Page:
written by Rick DeMott
The Los Angeles leg of the tour picked up on Tuesday, Feb. 22 at Sony. Jakob Schuh and Max Lang were back for the second round; while Bastien Dubois, the director of Madagascar, Carnet de Voyage, his producer Ron Dyens, and Michael Rose and Martin Pope, the producers of The Gruffalo, joined them for the first time.
The day began with a guided tour of the studio lot. The nominees had a chance to see the 12 Oscars the studio has won over the years, as well as the backlot and stage for Wheel of Fortune (which was less impressive to the European crowd.) On one of the soundstages, we saw a crew diligently constructing a sewer pipe set for a secret project filming pyrotechnics later in the week.
After the studio tour wrapped up, the filmmakers were introduced to the crowd of the first screening made up of studio execs and luminaries who would be joining us for lunch afterward. By this time Geefwee Boedoe had joined us. The reception to the films from the upper echelon of Sony was very positive.
At lunch the nominees had a chance to sit down with artists and execs in a nice casual environment. I had a chance to chat with Dave Schaub, another Oscar nominee for the visual effects on Alice in Wonderland, about his latest project Green Lantern. The vfx artists are feverishly at work trying to get the project done for its June release. One of the most difficult tasks is Green Lantern's suit, which is digital in every shot. The skilled artists have to virtually attached Ryan Reynolds head to a skin-tight suit for nearly the whole film. Talk about a registration challenge.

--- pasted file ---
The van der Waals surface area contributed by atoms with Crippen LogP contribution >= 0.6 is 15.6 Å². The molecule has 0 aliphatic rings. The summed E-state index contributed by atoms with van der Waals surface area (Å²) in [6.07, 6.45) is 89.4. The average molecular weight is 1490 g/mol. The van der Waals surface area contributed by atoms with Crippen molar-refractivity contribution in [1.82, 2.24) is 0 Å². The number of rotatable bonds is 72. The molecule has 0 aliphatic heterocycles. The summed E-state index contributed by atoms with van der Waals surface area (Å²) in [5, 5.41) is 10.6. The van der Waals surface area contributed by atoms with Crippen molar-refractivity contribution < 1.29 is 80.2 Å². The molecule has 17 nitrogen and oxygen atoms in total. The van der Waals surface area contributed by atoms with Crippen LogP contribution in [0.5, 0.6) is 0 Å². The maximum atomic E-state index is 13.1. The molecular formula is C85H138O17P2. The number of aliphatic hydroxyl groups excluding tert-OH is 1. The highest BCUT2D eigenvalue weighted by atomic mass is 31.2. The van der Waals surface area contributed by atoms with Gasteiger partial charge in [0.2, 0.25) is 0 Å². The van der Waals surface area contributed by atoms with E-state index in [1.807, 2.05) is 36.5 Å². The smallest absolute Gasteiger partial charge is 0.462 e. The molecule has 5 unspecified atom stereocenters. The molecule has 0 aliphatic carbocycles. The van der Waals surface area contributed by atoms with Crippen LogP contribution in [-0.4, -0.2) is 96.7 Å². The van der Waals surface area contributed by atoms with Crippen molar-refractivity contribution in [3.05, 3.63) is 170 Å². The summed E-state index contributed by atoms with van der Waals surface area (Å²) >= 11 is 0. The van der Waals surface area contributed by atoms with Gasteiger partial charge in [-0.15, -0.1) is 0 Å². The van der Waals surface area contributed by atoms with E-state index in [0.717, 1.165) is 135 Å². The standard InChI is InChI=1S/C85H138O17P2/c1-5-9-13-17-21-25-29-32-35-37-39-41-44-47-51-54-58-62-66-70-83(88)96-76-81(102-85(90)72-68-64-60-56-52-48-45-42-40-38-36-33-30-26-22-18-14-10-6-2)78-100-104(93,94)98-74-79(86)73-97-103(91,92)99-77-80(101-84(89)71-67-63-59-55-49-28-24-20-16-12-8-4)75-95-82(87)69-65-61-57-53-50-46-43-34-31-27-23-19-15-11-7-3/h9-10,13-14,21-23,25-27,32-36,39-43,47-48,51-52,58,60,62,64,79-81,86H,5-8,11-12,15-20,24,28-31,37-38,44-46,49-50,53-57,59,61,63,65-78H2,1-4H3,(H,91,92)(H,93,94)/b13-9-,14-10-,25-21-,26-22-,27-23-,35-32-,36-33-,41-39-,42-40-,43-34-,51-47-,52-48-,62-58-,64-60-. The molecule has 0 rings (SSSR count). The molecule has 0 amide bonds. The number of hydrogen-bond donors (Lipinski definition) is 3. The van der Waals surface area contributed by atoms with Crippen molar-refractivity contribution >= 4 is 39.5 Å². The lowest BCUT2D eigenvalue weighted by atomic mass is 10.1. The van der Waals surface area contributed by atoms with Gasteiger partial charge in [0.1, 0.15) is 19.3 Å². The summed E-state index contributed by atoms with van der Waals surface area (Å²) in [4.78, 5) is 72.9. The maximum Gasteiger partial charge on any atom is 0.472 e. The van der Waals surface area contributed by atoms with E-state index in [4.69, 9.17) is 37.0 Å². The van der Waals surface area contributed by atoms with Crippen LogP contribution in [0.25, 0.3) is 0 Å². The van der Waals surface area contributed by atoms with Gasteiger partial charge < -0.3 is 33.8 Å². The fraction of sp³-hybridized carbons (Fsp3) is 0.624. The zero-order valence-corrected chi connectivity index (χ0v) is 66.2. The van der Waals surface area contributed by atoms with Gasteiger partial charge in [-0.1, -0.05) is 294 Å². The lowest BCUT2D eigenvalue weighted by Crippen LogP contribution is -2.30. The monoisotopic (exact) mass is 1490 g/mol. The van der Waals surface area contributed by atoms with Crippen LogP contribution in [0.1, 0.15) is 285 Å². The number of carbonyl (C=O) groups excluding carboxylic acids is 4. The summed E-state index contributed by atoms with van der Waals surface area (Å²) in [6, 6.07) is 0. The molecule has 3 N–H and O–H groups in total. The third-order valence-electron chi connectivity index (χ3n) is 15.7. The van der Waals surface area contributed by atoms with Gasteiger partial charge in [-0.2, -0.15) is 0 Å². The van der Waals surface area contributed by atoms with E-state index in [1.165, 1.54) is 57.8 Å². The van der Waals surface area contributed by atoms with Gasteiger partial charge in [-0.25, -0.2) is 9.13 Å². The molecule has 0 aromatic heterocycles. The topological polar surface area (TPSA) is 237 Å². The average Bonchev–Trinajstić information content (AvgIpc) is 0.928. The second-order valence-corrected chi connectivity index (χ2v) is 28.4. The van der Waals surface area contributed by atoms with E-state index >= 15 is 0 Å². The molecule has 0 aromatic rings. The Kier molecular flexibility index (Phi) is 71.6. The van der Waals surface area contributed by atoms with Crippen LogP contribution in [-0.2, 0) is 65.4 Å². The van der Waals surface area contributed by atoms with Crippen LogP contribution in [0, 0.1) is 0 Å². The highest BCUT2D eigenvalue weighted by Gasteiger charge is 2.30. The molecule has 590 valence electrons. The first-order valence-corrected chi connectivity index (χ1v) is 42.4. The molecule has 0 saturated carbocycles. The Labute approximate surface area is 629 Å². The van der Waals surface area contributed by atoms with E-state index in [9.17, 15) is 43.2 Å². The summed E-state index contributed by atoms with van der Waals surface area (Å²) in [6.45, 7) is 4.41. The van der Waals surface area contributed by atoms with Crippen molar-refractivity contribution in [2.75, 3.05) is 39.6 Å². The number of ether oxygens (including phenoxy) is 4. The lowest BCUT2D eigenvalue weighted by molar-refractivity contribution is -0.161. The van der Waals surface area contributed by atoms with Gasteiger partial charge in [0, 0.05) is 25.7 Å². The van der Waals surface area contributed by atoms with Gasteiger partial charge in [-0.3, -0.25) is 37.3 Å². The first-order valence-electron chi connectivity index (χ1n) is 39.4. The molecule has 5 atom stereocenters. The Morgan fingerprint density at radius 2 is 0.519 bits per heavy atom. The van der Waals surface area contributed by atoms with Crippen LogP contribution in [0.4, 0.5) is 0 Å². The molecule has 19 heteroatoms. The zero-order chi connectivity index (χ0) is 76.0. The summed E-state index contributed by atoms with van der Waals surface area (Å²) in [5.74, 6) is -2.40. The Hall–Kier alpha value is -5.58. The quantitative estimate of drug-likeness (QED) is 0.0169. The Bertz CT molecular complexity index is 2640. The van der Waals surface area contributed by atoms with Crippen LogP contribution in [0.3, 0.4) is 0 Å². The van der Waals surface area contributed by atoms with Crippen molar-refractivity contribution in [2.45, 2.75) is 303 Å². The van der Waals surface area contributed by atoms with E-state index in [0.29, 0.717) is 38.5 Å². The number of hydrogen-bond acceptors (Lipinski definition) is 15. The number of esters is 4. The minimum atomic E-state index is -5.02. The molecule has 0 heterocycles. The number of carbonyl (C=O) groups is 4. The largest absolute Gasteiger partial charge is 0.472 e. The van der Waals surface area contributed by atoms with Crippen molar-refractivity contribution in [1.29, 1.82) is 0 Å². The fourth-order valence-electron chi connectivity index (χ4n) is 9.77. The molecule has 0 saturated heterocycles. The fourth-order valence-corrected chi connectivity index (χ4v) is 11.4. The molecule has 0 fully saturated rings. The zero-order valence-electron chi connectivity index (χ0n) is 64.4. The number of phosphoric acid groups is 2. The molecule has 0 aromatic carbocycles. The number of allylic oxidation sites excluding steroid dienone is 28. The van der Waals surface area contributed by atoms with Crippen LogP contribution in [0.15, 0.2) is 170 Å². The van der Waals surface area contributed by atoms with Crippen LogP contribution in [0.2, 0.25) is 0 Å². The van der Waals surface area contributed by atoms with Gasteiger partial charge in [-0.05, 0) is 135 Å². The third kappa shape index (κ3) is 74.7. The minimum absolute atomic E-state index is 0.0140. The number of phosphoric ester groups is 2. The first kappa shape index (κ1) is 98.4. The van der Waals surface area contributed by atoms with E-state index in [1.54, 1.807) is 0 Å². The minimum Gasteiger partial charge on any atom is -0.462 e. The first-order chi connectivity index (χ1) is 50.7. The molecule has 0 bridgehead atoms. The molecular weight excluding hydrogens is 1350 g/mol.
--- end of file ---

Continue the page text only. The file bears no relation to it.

Geefwee talked about how he saved up his money in order to take a year and a half off to work exclusively on his short Let's Pollute. At the conclusion, he had to work some freelance to get the project finished. He created most of the satirical film entirely by himself, receiving help only at the end for editing and music. He's really grateful for the nomination because it allows a wider audience to see his film. At first he doubted whether he took the right risk when the first few festivals he submitted to rejected him.
After lunch, the filmmakers headed over to the theater to take questions from the artists who just finished watching the second screening. Geefwee told the audience that he hopes to make a triad of films in the same vein as Let's Pollute, with the follow-ups titled Peace is for Sissies and Give Ignorance a Chance.
When asked how the studio obtained the rights to The Gruffalo, producer Rose said it was a three year process of assuring the authors Julia Donaldson and Axel Scheffler that they would be true to the source material. Rose's work on the Wallace & Gromit films helped assure them that their baby was in the right hands. Jakob said Julia and Axel's input throughout the production was invaluable in helping shape the story.
In a terrifying tale for any artist, Bastien said he had decided to make his film in Madagascar over a year and half time span, but he had to leave after about 10 months, because the unreliable electric was making it too difficult to work. Once a lightning storm almost wiped out a whole days worth of work.
After the Q&A, marketing master Don Levy took us on a private tour of Sony Pictures Animation. The filmmakers received a demo of SPA's proprietary Flix storyboarding software, which gave us a sneak peek at some boards from Arthur Christmas. Then we got a treat with two roughly animated scenes from the highly anticipated film from Aardman. Following the Arthur Christmas demo, we were treated to another demo for The Smurfs. The nominees got to see the painstaking attention the studio is paying to integrate the digital Smurfs into the live-action environments. We watched two extended clips from the summer release. The CG and cloth sims were very impressive indeed.